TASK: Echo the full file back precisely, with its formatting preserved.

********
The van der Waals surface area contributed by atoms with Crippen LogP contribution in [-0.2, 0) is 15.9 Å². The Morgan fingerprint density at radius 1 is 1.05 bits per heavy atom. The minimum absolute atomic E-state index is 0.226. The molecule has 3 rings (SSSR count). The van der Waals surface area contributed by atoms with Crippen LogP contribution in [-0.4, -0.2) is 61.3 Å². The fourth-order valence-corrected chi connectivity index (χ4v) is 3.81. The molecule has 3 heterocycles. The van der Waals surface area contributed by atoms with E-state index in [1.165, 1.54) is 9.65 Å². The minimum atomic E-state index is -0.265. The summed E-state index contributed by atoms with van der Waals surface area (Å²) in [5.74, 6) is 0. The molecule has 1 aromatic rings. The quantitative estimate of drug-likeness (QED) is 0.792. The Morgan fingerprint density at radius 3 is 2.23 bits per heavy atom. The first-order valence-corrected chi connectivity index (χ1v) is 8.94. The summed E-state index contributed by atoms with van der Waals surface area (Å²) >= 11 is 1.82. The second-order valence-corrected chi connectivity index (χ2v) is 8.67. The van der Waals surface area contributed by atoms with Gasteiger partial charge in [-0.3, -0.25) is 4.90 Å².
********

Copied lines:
The van der Waals surface area contributed by atoms with Crippen LogP contribution in [-0.2, 0) is 15.9 Å². The Morgan fingerprint density at radius 1 is 1.05 bits per heavy atom. The minimum absolute atomic E-state index is 0.226. The molecule has 3 rings (SSSR count). The van der Waals surface area contributed by atoms with Crippen LogP contribution in [-0.4, -0.2) is 61.3 Å². The fourth-order valence-corrected chi connectivity index (χ4v) is 3.81. The molecule has 3 heterocycles. The van der Waals surface area contributed by atoms with E-state index in [1.165, 1.54) is 9.65 Å². The minimum atomic E-state index is -0.265. The summed E-state index contributed by atoms with van der Waals surface area (Å²) in [5.74, 6) is 0. The molecule has 1 aromatic rings. The quantitative estimate of drug-likeness (QED) is 0.792. The Morgan fingerprint density at radius 3 is 2.23 bits per heavy atom. The first-order valence-corrected chi connectivity index (χ1v) is 8.94. The summed E-state index contributed by atoms with van der Waals surface area (Å²) >= 11 is 1.82. The second-order valence-corrected chi connectivity index (χ2v) is 8.67. The van der Waals surface area contributed by atoms with Gasteiger partial charge in [-0.3, -0.25) is 4.90 Å².